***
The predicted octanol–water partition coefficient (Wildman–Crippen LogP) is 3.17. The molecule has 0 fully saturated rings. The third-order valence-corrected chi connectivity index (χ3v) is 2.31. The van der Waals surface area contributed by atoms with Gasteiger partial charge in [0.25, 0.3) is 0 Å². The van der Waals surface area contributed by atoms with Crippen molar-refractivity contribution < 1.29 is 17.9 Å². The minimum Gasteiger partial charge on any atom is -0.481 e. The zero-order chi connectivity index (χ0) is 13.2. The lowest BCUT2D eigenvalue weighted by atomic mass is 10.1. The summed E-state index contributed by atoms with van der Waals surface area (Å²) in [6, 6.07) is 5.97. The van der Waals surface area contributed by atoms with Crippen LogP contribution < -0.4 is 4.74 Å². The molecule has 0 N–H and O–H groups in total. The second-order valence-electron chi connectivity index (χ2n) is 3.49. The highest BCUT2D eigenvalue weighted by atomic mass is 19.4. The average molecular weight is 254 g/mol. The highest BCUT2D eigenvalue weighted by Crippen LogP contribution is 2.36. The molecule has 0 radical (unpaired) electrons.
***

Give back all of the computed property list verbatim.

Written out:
The predicted octanol–water partition coefficient (Wildman–Crippen LogP) is 3.17. The molecule has 0 fully saturated rings. The third-order valence-corrected chi connectivity index (χ3v) is 2.31. The van der Waals surface area contributed by atoms with Gasteiger partial charge in [0.25, 0.3) is 0 Å². The van der Waals surface area contributed by atoms with Crippen molar-refractivity contribution < 1.29 is 17.9 Å². The minimum Gasteiger partial charge on any atom is -0.481 e. The zero-order chi connectivity index (χ0) is 13.2. The lowest BCUT2D eigenvalue weighted by atomic mass is 10.1. The summed E-state index contributed by atoms with van der Waals surface area (Å²) in [6, 6.07) is 5.97. The van der Waals surface area contributed by atoms with Crippen LogP contribution < -0.4 is 4.74 Å². The molecule has 0 N–H and O–H groups in total. The second-order valence-electron chi connectivity index (χ2n) is 3.49. The highest BCUT2D eigenvalue weighted by atomic mass is 19.4. The average molecular weight is 254 g/mol. The highest BCUT2D eigenvalue weighted by Crippen LogP contribution is 2.36. The molecule has 0 radical (unpaired) electrons.